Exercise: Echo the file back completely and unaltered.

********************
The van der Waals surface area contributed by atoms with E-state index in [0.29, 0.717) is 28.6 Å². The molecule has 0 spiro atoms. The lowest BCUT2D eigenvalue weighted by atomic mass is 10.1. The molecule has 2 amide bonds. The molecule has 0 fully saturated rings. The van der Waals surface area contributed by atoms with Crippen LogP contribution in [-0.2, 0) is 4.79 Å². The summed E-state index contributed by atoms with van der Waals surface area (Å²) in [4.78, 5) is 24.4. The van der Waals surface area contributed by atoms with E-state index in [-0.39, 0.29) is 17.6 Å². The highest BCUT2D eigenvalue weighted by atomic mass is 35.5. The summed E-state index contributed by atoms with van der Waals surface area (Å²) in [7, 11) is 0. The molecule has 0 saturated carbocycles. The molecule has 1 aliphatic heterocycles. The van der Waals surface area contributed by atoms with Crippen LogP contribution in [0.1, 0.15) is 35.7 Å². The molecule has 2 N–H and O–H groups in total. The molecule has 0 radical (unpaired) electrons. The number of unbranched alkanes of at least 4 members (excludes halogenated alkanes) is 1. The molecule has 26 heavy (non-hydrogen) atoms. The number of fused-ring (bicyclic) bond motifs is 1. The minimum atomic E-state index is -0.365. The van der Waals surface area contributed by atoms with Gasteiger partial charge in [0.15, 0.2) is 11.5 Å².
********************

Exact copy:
The van der Waals surface area contributed by atoms with E-state index in [0.29, 0.717) is 28.6 Å². The molecule has 0 spiro atoms. The lowest BCUT2D eigenvalue weighted by atomic mass is 10.1. The molecule has 2 amide bonds. The molecule has 0 fully saturated rings. The van der Waals surface area contributed by atoms with Crippen LogP contribution in [-0.2, 0) is 4.79 Å². The summed E-state index contributed by atoms with van der Waals surface area (Å²) in [4.78, 5) is 24.4. The van der Waals surface area contributed by atoms with E-state index in [-0.39, 0.29) is 17.6 Å². The highest BCUT2D eigenvalue weighted by atomic mass is 35.5. The summed E-state index contributed by atoms with van der Waals surface area (Å²) in [7, 11) is 0. The molecule has 0 saturated carbocycles. The molecule has 1 aliphatic heterocycles. The van der Waals surface area contributed by atoms with Crippen LogP contribution in [0.1, 0.15) is 35.7 Å². The molecule has 2 N–H and O–H groups in total. The molecule has 0 radical (unpaired) electrons. The number of unbranched alkanes of at least 4 members (excludes halogenated alkanes) is 1. The molecule has 26 heavy (non-hydrogen) atoms. The number of fused-ring (bicyclic) bond motifs is 1. The minimum atomic E-state index is -0.365. The van der Waals surface area contributed by atoms with Gasteiger partial charge in [0.15, 0.2) is 11.5 Å².